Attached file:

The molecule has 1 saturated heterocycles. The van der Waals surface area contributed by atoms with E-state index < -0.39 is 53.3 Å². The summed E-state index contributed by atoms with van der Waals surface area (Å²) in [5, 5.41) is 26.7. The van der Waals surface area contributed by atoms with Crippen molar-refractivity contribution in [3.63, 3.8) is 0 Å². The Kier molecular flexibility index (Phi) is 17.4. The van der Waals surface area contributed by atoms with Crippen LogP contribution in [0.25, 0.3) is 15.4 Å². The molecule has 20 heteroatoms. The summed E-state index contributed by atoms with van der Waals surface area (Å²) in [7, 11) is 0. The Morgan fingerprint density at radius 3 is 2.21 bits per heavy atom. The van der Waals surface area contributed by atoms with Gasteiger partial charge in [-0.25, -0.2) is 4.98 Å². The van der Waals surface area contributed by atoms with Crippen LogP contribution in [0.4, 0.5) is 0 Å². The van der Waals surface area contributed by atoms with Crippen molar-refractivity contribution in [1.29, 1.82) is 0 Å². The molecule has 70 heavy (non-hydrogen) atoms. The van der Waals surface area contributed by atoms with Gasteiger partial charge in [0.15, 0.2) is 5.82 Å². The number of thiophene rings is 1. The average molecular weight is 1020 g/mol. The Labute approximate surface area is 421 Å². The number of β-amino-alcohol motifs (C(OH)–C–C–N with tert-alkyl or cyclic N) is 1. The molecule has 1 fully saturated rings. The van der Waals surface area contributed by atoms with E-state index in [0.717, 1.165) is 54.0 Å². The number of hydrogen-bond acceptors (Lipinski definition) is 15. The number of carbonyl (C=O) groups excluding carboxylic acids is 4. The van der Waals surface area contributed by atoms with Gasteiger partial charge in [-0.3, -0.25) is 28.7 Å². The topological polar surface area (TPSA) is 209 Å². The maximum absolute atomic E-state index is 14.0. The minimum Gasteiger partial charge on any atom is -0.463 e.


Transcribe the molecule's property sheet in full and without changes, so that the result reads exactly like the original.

The molecule has 1 saturated heterocycles. The van der Waals surface area contributed by atoms with E-state index < -0.39 is 53.3 Å². The summed E-state index contributed by atoms with van der Waals surface area (Å²) in [5, 5.41) is 26.7. The van der Waals surface area contributed by atoms with Crippen molar-refractivity contribution in [3.63, 3.8) is 0 Å². The Kier molecular flexibility index (Phi) is 17.4. The van der Waals surface area contributed by atoms with Crippen LogP contribution in [0.25, 0.3) is 15.4 Å². The molecule has 20 heteroatoms. The summed E-state index contributed by atoms with van der Waals surface area (Å²) in [7, 11) is 0. The Morgan fingerprint density at radius 3 is 2.21 bits per heavy atom. The van der Waals surface area contributed by atoms with Gasteiger partial charge in [-0.25, -0.2) is 4.98 Å². The van der Waals surface area contributed by atoms with Crippen LogP contribution in [0.4, 0.5) is 0 Å². The van der Waals surface area contributed by atoms with Crippen molar-refractivity contribution in [1.29, 1.82) is 0 Å². The molecule has 70 heavy (non-hydrogen) atoms. The van der Waals surface area contributed by atoms with Gasteiger partial charge in [0.15, 0.2) is 5.82 Å². The number of thiophene rings is 1. The average molecular weight is 1020 g/mol. The Labute approximate surface area is 421 Å². The number of β-amino-alcohol motifs (C(OH)–C–C–N with tert-alkyl or cyclic N) is 1. The molecule has 1 fully saturated rings. The van der Waals surface area contributed by atoms with E-state index in [0.717, 1.165) is 54.0 Å². The number of hydrogen-bond acceptors (Lipinski definition) is 15. The number of carbonyl (C=O) groups excluding carboxylic acids is 4. The van der Waals surface area contributed by atoms with Gasteiger partial charge in [-0.3, -0.25) is 28.7 Å². The topological polar surface area (TPSA) is 209 Å². The maximum absolute atomic E-state index is 14.0. The minimum Gasteiger partial charge on any atom is -0.463 e.